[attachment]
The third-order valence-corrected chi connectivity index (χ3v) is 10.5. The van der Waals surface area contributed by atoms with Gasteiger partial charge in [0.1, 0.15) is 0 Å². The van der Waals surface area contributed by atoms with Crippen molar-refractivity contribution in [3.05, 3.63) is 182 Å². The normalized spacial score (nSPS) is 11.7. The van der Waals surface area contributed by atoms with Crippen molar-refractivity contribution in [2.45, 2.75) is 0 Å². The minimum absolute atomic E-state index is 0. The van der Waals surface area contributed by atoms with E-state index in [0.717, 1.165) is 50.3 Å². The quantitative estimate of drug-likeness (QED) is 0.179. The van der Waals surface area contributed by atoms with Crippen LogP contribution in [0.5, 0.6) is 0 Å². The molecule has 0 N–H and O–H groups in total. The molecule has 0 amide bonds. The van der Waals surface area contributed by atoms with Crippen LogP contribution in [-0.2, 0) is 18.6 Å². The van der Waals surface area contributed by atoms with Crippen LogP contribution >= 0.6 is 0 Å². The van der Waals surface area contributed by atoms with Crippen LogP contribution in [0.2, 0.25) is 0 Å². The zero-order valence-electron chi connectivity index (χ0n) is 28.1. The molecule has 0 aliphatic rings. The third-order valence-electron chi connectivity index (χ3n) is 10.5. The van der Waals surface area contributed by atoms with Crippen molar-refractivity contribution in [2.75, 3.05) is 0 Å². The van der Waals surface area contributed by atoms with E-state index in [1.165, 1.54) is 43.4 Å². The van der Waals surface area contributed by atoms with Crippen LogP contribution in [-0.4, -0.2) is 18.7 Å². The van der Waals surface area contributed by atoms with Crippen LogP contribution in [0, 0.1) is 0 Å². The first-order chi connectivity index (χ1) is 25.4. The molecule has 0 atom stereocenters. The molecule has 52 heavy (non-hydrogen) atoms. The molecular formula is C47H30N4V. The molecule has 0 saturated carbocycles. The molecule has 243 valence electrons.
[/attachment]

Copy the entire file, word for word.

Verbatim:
The third-order valence-corrected chi connectivity index (χ3v) is 10.5. The van der Waals surface area contributed by atoms with Gasteiger partial charge in [0.1, 0.15) is 0 Å². The van der Waals surface area contributed by atoms with Crippen molar-refractivity contribution in [3.05, 3.63) is 182 Å². The normalized spacial score (nSPS) is 11.7. The van der Waals surface area contributed by atoms with Crippen molar-refractivity contribution in [2.45, 2.75) is 0 Å². The minimum absolute atomic E-state index is 0. The van der Waals surface area contributed by atoms with E-state index in [0.717, 1.165) is 50.3 Å². The quantitative estimate of drug-likeness (QED) is 0.179. The van der Waals surface area contributed by atoms with Crippen LogP contribution in [0.5, 0.6) is 0 Å². The molecule has 0 N–H and O–H groups in total. The molecule has 0 amide bonds. The van der Waals surface area contributed by atoms with Crippen LogP contribution in [-0.2, 0) is 18.6 Å². The van der Waals surface area contributed by atoms with Crippen LogP contribution >= 0.6 is 0 Å². The van der Waals surface area contributed by atoms with Crippen LogP contribution in [0.2, 0.25) is 0 Å². The zero-order valence-electron chi connectivity index (χ0n) is 28.1. The molecule has 0 aliphatic rings. The third-order valence-electron chi connectivity index (χ3n) is 10.5. The van der Waals surface area contributed by atoms with Crippen molar-refractivity contribution in [2.75, 3.05) is 0 Å². The van der Waals surface area contributed by atoms with E-state index in [1.165, 1.54) is 43.4 Å². The van der Waals surface area contributed by atoms with Crippen LogP contribution in [-0.4, -0.2) is 18.7 Å². The van der Waals surface area contributed by atoms with Crippen LogP contribution in [0, 0.1) is 0 Å². The first-order chi connectivity index (χ1) is 25.4. The molecule has 0 atom stereocenters. The molecule has 52 heavy (non-hydrogen) atoms. The molecular formula is C47H30N4V. The molecule has 0 saturated carbocycles. The molecule has 243 valence electrons.